Goodbye Insta Apps. Instagram Puts the Hammer Down.
Goodbye InstaPlace. Goodbye Statigram. The apps and services may survive, but will need a new name at the very least. Instagram has had a change of mind and recently updated its brand guidelines. It has notified developers of many third-party Instagram support apps that they can no longer use “Insta” or “Gram” in the names if they wish to continue using the APIs and linking to the mammoth social network.
Under the new recently updated Instagram brand guidelines, developers may not:
- Use “Instagram,” “IG”, “Insta” or “Gram” in their app name
- Use the Camera Logos, or the Instagram name or logo, in their app icon
- Use the Instagram stylized font in their product or marketing materials
TechCrunch has an excellent post on this story here.
Emails have already been sent to developers requesting changes to the offending apps “within a reasonable period.” TechCrunch reposted part of this notice sent to Luxogram:
“We appreciate your interest in developing products that help people share with Instagram. While we encourage developers to build great apps with Instagram, we cannot allow other applications to look like they might be official Instagram applications or endorsed or sponsored by us.
“As we hope you can appreciate, protection of its well-known trademarks is very important to Instagram. For example, it has always been against our guidelines to use a name that sounds or looks like “Instagram” or copies the look and feel of our application. Similarly, as we have clarified in the new guidelines, use of “INSTA” and “GRAM” for an application that works with Instagram is harmful to the Instagram brand. It is important that you develop your own distinctive branding for your applications, and use Instagram’s trademarks only as specifically authorized under our policies.”
The Instagram name and other intellectual property have always been protected by trademark, while the more generic phrases “Insta” and “Gram” have not. In fact, at one point, their use was actually encouraged by Instagram. Check it out. Down at the bottom: “While you cannot use the word “Instagram” or “IG” in your product’s name, it’s ok to use one (but not both) of the following: “Insta” or “gram”.”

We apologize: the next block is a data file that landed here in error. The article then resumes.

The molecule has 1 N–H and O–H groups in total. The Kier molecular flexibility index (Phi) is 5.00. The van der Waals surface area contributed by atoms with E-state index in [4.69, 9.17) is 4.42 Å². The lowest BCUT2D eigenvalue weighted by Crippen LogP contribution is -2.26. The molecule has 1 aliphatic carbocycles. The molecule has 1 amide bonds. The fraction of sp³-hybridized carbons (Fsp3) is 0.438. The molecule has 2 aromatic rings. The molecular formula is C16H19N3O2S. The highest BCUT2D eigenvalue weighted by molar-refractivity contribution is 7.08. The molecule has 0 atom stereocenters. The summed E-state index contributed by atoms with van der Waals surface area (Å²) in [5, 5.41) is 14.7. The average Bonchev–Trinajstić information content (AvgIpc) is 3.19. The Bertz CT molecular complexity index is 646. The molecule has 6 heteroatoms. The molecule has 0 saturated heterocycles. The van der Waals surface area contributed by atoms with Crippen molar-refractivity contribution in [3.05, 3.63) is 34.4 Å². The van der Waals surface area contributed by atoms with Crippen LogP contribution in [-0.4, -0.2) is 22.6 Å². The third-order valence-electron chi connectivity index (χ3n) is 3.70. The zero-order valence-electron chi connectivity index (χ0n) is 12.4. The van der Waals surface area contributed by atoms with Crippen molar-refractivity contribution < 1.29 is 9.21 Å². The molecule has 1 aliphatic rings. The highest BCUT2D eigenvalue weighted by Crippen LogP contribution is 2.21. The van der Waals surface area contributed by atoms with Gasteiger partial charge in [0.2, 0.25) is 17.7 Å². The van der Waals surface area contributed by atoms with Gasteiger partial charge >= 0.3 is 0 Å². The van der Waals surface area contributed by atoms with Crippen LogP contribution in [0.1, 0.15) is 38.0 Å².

Instagram has made these changes in an effort to protect their brand and their trademarks. Trademark law is tricky and not always predictable. I’m not an attorney, but encourage any readers who are to chime in down below in the comments. If this were ever challenged in court, it would be interesting to see which precedents were raised. For instance, Kodak used the trademarked phrase “Instamatic” for years. In fact, when Instagram was first released, my first thoughts were “Oh, wow, another app that’s based on an old plastic camera that isn’t a Holga.” 21st century brand confusion.
In the end, this may be less about trademark law and more about
Useful Instagram add-on sites like Statigram, Webstagram, Instagrafic, InstaDesk and many others will have to rebrand or shut down. InstaPlace, InstaComenter, InstaSync, Instaplus — many of the Instagram front-end apps will need to rebrand, make other changes, or simply remove the very handy ability to share directly to Instagram from the app.
No word on whether these notifications have gone out to developers of physical products that base their business on Instagram. Rebranding an app is a pain, but fairly inexpensive. Rebranding a physical product involves a lot more expense for new packaging, new dies for manufacturing — essentially many of the physical start-up costs and unless the product is phenomenally successful and selling off the shelves (most aren’t), simply not worth the time and cost.
According to the new guidelines, developers will be able to use the convention “[Your App Name] for Instagram” to indicate that the product is integrated with Instagram. Insta apps won’t need to disappear. We’ll just need a bigger screen for the longer app names.
Back in the day when Instagram was iOS only and lean and hungry and only had a few million users, Insta apps — even crappy ones — were welcome and the free word of mouth helped to grow the network. Now that Instagram is a social phenomenon, it seems to be flexing its muscle to start reigning in and controlling the community that helped build it in the first place.